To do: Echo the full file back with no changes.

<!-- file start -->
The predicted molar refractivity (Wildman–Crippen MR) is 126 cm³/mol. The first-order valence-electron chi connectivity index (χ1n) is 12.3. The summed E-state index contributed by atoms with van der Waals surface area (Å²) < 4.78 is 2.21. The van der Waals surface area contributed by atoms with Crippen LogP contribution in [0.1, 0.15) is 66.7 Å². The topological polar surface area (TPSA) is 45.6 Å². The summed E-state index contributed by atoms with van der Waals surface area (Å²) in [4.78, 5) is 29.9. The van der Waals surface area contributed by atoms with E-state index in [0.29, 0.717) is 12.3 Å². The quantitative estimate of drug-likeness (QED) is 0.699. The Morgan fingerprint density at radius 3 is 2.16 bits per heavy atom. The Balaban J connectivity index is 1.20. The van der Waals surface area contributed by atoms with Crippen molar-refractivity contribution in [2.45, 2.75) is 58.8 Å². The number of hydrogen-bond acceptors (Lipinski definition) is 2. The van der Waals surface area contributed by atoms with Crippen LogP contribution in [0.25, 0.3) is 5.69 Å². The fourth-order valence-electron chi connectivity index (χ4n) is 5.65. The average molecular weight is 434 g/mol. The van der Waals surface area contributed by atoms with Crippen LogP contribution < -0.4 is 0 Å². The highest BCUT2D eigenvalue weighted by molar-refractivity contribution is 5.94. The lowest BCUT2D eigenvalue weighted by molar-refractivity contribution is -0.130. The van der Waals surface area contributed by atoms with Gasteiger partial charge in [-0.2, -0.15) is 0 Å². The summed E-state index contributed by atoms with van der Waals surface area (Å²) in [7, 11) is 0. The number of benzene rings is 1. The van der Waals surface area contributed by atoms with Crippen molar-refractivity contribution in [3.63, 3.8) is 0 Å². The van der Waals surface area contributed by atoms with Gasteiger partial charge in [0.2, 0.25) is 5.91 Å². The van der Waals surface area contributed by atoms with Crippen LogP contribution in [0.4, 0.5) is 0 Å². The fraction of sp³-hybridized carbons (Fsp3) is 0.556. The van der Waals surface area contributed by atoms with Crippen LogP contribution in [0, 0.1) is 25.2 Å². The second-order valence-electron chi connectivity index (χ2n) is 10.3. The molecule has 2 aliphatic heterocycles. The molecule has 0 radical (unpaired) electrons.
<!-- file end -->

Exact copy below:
The predicted molar refractivity (Wildman–Crippen MR) is 126 cm³/mol. The first-order valence-electron chi connectivity index (χ1n) is 12.3. The summed E-state index contributed by atoms with van der Waals surface area (Å²) < 4.78 is 2.21. The van der Waals surface area contributed by atoms with Crippen LogP contribution in [0.1, 0.15) is 66.7 Å². The topological polar surface area (TPSA) is 45.6 Å². The summed E-state index contributed by atoms with van der Waals surface area (Å²) in [4.78, 5) is 29.9. The van der Waals surface area contributed by atoms with E-state index in [0.29, 0.717) is 12.3 Å². The quantitative estimate of drug-likeness (QED) is 0.699. The Morgan fingerprint density at radius 3 is 2.16 bits per heavy atom. The Balaban J connectivity index is 1.20. The van der Waals surface area contributed by atoms with Crippen molar-refractivity contribution in [2.45, 2.75) is 58.8 Å². The number of hydrogen-bond acceptors (Lipinski definition) is 2. The van der Waals surface area contributed by atoms with Crippen LogP contribution in [0.25, 0.3) is 5.69 Å². The fourth-order valence-electron chi connectivity index (χ4n) is 5.65. The average molecular weight is 434 g/mol. The van der Waals surface area contributed by atoms with Crippen LogP contribution < -0.4 is 0 Å². The highest BCUT2D eigenvalue weighted by molar-refractivity contribution is 5.94. The lowest BCUT2D eigenvalue weighted by molar-refractivity contribution is -0.130. The van der Waals surface area contributed by atoms with Gasteiger partial charge in [-0.2, -0.15) is 0 Å². The summed E-state index contributed by atoms with van der Waals surface area (Å²) in [7, 11) is 0. The number of benzene rings is 1. The van der Waals surface area contributed by atoms with Crippen molar-refractivity contribution in [3.63, 3.8) is 0 Å². The van der Waals surface area contributed by atoms with Gasteiger partial charge in [0.2, 0.25) is 5.91 Å². The van der Waals surface area contributed by atoms with Crippen LogP contribution in [0.4, 0.5) is 0 Å². The fraction of sp³-hybridized carbons (Fsp3) is 0.556. The van der Waals surface area contributed by atoms with Crippen LogP contribution in [0, 0.1) is 25.2 Å². The second-order valence-electron chi connectivity index (χ2n) is 10.3. The molecule has 2 aliphatic heterocycles. The molecule has 0 radical (unpaired) electrons.